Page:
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forest bathing

Have you ever been forest bathing? It is a practice I feel is needed now more than ever. 

Simply put, forest bathing is a mindful practice of immersing yourself in nature by engaging all your senses and connecting with all beings, including yourself.

Forest bathing or forest therapy is a slow and mindful walk amongst the trees. An opportunity to get out of the intellect and connect with nature using the senses. To simply be immersed in nature as you are guided to walk mindfully in the present moment. As the guide, I will offer an opening meditation to settle in, followed by invitations to explore the forest and closing the experience with a tea circle.

There are many health benefits that have been scientifically studied since this practice originated in Japan in the 1980’s. You might have heard of Shinrin-yoku? Which translates to “bathing in the forest atmosphere.” And where the term forest bathing comes from. Studies have shown the benefits of being mindfully present in the forest; lowered cortisol, decreased stress, healthy measures of blood pressure and heart rate, mood boosting. There is data showing increase in natural killer cells which boost our immunity from breathing in the aromatic, volatile chemical compounds (phytoncides) released by the trees, especially the pines. Another benefit to forest bathing is the connection to nature, to the Earth. This bond is formed and deepened with our intimate experiences with the land. We care for what we pay attention to.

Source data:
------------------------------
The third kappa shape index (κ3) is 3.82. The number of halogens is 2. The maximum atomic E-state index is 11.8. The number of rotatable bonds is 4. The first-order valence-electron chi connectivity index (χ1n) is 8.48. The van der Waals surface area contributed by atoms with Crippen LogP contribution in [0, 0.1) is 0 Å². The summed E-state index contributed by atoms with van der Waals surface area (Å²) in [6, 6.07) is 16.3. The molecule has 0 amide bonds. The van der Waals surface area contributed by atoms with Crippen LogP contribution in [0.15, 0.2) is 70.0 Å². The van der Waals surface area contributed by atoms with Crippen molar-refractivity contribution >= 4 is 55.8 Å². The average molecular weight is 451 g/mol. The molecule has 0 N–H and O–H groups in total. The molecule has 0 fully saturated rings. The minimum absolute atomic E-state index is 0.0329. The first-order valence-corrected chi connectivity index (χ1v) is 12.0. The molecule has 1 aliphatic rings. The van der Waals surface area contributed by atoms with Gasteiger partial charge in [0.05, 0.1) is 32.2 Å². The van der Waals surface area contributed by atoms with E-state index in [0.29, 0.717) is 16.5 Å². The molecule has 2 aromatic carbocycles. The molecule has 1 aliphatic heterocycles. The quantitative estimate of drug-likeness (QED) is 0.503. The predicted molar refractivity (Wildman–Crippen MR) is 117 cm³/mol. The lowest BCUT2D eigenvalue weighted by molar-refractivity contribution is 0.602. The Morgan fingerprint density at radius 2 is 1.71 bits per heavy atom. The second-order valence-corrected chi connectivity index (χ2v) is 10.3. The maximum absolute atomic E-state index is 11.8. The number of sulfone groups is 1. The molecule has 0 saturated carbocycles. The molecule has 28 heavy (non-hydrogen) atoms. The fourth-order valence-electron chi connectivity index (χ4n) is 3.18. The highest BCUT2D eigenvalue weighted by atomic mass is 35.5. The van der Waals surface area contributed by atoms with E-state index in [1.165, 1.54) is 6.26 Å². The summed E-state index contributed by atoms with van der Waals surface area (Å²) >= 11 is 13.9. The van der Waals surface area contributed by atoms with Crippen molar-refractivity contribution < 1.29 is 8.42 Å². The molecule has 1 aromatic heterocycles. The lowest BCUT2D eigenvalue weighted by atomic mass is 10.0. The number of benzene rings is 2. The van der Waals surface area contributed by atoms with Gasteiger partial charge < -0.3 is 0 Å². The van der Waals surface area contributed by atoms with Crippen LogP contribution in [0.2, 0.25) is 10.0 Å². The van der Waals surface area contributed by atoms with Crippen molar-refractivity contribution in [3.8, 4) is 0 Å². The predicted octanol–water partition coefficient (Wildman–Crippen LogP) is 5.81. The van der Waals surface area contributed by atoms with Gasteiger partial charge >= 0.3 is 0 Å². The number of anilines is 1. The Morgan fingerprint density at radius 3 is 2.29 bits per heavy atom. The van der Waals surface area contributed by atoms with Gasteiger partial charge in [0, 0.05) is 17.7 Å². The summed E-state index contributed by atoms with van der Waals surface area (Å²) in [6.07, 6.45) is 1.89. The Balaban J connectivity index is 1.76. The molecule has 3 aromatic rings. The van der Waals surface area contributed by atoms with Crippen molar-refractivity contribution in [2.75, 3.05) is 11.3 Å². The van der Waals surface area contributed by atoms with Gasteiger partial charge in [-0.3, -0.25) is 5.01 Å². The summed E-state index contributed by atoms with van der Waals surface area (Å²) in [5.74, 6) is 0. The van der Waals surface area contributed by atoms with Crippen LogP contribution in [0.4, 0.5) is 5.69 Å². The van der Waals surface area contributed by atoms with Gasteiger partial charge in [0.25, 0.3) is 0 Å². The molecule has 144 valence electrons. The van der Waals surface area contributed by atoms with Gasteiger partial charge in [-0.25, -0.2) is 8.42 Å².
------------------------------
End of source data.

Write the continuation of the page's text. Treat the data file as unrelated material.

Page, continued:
On a forest bathing walk, as a certified forest therapy guide, I'll invite you into a series of carefully-crafted sensory experiences designed to bring you into the present moment, reduce stress, and connect you with nature in a deeper way than ever before.

Currently offering monthy in-person forest bathing experiences. 

I also offer private 1-2 person and private group forest bath walks.

For details on dates, location and how to register, please email your interest at kristy@earthbirdwholebeing.com or click the link below for the current in-person walks.

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